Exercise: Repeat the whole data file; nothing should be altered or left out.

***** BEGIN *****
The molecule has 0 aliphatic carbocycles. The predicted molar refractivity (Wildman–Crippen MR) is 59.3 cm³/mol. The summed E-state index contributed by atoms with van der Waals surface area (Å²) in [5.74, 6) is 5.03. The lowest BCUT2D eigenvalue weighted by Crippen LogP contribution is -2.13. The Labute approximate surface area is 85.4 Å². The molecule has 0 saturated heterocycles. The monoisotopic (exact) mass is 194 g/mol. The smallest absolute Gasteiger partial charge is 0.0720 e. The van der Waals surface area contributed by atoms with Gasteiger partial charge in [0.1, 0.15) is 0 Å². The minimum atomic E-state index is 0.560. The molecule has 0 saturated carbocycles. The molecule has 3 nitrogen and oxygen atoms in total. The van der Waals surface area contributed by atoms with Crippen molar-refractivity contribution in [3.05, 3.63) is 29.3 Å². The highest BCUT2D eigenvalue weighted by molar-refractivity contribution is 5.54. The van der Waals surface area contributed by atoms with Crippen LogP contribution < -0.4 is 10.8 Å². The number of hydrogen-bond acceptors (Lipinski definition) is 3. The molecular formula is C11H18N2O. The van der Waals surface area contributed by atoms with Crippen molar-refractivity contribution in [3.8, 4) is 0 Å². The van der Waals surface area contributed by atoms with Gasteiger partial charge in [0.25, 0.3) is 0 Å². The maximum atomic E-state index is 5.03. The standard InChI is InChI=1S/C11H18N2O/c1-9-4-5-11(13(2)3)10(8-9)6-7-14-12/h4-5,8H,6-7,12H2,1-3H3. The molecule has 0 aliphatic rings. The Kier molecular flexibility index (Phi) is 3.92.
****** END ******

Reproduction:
The molecule has 0 aliphatic carbocycles. The predicted molar refractivity (Wildman–Crippen MR) is 59.3 cm³/mol. The summed E-state index contributed by atoms with van der Waals surface area (Å²) in [5.74, 6) is 5.03. The lowest BCUT2D eigenvalue weighted by Crippen LogP contribution is -2.13. The Labute approximate surface area is 85.4 Å². The molecule has 0 saturated heterocycles. The monoisotopic (exact) mass is 194 g/mol. The smallest absolute Gasteiger partial charge is 0.0720 e. The van der Waals surface area contributed by atoms with Gasteiger partial charge in [0.1, 0.15) is 0 Å². The minimum atomic E-state index is 0.560. The molecule has 0 saturated carbocycles. The molecule has 3 nitrogen and oxygen atoms in total. The van der Waals surface area contributed by atoms with Crippen molar-refractivity contribution in [3.05, 3.63) is 29.3 Å². The highest BCUT2D eigenvalue weighted by molar-refractivity contribution is 5.54. The van der Waals surface area contributed by atoms with Crippen LogP contribution < -0.4 is 10.8 Å². The number of hydrogen-bond acceptors (Lipinski definition) is 3. The molecular formula is C11H18N2O. The van der Waals surface area contributed by atoms with Crippen molar-refractivity contribution in [3.8, 4) is 0 Å². The van der Waals surface area contributed by atoms with Gasteiger partial charge in [0.25, 0.3) is 0 Å². The maximum atomic E-state index is 5.03. The standard InChI is InChI=1S/C11H18N2O/c1-9-4-5-11(13(2)3)10(8-9)6-7-14-12/h4-5,8H,6-7,12H2,1-3H3. The molecule has 0 aliphatic rings. The Kier molecular flexibility index (Phi) is 3.92.